Thermomechanical processing of metals at the nanoscale
Eugen Rabkin, Technion - Israel Institute of Technology, Haifa, Israel
We employed a solid state dewetting technique to produce arrays of single crystalline metal particles (Au, Fe, Ni, Mo) of sub-micrometer dimensions on sapphire substrates. The particles were plastically deformed employing several complementary techniques: atomic force microscopy (AFM) – based nanoindentation with a sharp diamond tip, high-frequency tapping by the sharp diamond tip (nano-forging), and depth-sensing nanoindentation with a flat diamond punch [1-2]. All particles exhibited exceptionally high strength exceeding that of corresponding bulk metals by more than an order of magnitude. In particular, the maximum compressive strength of 34 GPa was measured for Ni particles, which is higher than the strength of any other metal or alloy, technical ceramics or silicon nitride, and approaches the tensile strength (lower bound) of carbon nanotubes . Heat treatments of the deformed particles demonstrated that they arrive to the equilibrium crystal shape much faster than their pristine counterparts. We employed this technique for determining the equilibrium crystal shape of -Fe, and the energy of iron-sapphire interface. We found a window of annealing parameters of the deformed Au particles in which they demonstrated self-healing and shape memory effects: the indented non-equilibrium single crystalline particles returned to their initial faceted non-equilibrium shape after heat treatments at 600 °C . We discussed our findings in terms of dislocations nucleation – controlled plasticity, and accelerated diffusion along the surface ledges produced by plastic deformation. We augmented our experimental discoveries by molecular dynamics simulations that closely mimic the experimental conditions.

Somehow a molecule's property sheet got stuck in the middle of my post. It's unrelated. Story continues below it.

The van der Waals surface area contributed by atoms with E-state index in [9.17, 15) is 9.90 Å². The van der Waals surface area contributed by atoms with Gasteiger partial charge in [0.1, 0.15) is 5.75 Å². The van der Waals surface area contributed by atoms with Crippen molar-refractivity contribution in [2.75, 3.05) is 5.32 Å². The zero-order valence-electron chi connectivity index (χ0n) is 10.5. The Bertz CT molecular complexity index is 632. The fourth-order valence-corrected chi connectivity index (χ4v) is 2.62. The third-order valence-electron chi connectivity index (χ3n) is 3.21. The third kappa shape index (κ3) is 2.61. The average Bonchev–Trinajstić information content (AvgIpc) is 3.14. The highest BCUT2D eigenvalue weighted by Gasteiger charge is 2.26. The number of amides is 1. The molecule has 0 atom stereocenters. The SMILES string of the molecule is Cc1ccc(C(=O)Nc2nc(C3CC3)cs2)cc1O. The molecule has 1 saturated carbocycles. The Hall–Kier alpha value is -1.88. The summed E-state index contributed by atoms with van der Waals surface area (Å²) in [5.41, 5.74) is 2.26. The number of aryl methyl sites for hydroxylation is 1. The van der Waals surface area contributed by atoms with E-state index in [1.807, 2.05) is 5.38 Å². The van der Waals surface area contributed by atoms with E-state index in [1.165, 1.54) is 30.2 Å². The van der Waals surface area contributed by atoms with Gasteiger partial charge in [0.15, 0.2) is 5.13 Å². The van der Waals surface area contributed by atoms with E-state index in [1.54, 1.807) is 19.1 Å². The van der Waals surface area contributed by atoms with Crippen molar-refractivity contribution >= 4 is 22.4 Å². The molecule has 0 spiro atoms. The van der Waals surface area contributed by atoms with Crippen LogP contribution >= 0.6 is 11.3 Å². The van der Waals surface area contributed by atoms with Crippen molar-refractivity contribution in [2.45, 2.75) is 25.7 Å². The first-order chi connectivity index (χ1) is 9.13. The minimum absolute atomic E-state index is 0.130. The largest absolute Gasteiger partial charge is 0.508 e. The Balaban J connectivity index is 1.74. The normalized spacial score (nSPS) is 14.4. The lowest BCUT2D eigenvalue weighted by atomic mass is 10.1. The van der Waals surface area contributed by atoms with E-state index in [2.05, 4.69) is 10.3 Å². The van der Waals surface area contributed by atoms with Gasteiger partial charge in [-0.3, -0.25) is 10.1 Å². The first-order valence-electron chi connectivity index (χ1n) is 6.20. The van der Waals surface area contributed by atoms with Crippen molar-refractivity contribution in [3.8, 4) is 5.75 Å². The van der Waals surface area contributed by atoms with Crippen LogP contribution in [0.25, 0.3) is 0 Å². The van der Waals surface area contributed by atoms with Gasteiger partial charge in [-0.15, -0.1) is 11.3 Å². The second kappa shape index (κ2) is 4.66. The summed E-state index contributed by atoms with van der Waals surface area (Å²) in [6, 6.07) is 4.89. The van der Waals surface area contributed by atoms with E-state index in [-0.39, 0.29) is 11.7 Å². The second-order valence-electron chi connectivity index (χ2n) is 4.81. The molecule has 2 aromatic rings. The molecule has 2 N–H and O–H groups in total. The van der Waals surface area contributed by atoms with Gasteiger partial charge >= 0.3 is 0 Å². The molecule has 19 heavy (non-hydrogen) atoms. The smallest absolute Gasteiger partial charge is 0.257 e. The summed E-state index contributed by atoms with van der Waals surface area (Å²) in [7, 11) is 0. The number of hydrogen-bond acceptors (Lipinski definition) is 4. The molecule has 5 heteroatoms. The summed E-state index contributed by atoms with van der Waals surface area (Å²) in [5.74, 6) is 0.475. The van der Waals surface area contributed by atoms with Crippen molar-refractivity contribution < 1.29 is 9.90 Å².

Session W3: Wednesday, 27 June 2018
End: 03:00 p.m.